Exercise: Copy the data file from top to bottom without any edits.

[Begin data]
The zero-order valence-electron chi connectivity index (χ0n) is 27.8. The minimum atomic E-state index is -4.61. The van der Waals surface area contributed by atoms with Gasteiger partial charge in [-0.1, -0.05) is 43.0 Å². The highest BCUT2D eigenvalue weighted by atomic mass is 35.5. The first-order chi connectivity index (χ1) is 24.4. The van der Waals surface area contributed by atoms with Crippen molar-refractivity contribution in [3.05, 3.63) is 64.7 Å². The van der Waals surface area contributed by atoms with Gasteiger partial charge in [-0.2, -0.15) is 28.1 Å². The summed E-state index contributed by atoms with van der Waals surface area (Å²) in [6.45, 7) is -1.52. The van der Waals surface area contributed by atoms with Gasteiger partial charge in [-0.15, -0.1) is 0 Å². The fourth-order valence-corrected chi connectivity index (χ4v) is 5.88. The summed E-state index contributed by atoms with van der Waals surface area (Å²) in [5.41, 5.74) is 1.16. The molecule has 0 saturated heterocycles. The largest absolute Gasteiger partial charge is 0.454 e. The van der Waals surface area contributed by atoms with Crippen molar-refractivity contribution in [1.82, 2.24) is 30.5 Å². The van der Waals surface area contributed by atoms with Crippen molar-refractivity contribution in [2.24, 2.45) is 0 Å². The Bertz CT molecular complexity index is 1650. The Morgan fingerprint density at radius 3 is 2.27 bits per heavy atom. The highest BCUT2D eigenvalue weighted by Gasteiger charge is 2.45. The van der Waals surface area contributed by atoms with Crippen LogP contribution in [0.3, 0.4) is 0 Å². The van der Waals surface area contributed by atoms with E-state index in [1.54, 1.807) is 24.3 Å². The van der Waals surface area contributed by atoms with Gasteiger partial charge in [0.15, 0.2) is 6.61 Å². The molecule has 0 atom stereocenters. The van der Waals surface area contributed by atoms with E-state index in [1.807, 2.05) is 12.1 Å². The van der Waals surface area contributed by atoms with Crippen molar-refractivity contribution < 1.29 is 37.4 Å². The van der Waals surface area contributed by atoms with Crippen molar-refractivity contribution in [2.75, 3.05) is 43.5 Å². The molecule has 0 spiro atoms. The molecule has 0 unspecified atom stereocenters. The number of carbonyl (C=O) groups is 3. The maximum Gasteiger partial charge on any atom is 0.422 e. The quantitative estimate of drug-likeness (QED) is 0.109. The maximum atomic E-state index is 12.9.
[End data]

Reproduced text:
The zero-order valence-electron chi connectivity index (χ0n) is 27.8. The minimum atomic E-state index is -4.61. The van der Waals surface area contributed by atoms with Gasteiger partial charge in [-0.1, -0.05) is 43.0 Å². The highest BCUT2D eigenvalue weighted by atomic mass is 35.5. The first-order chi connectivity index (χ1) is 24.4. The van der Waals surface area contributed by atoms with Crippen molar-refractivity contribution in [3.05, 3.63) is 64.7 Å². The van der Waals surface area contributed by atoms with Gasteiger partial charge in [-0.2, -0.15) is 28.1 Å². The summed E-state index contributed by atoms with van der Waals surface area (Å²) in [6.45, 7) is -1.52. The van der Waals surface area contributed by atoms with Gasteiger partial charge in [-0.15, -0.1) is 0 Å². The fourth-order valence-corrected chi connectivity index (χ4v) is 5.88. The summed E-state index contributed by atoms with van der Waals surface area (Å²) in [5.41, 5.74) is 1.16. The molecule has 0 saturated heterocycles. The largest absolute Gasteiger partial charge is 0.454 e. The van der Waals surface area contributed by atoms with Crippen molar-refractivity contribution in [1.82, 2.24) is 30.5 Å². The van der Waals surface area contributed by atoms with Crippen molar-refractivity contribution in [2.24, 2.45) is 0 Å². The Bertz CT molecular complexity index is 1650. The Morgan fingerprint density at radius 3 is 2.27 bits per heavy atom. The highest BCUT2D eigenvalue weighted by Gasteiger charge is 2.45. The van der Waals surface area contributed by atoms with Crippen LogP contribution in [0.3, 0.4) is 0 Å². The van der Waals surface area contributed by atoms with E-state index in [1.54, 1.807) is 24.3 Å². The van der Waals surface area contributed by atoms with Gasteiger partial charge in [0.15, 0.2) is 6.61 Å². The molecule has 0 atom stereocenters. The van der Waals surface area contributed by atoms with E-state index in [1.807, 2.05) is 12.1 Å². The van der Waals surface area contributed by atoms with Crippen molar-refractivity contribution < 1.29 is 37.4 Å². The van der Waals surface area contributed by atoms with Crippen molar-refractivity contribution in [2.75, 3.05) is 43.5 Å². The molecule has 0 spiro atoms. The molecule has 0 unspecified atom stereocenters. The number of carbonyl (C=O) groups is 3. The maximum Gasteiger partial charge on any atom is 0.422 e. The quantitative estimate of drug-likeness (QED) is 0.109. The maximum atomic E-state index is 12.9.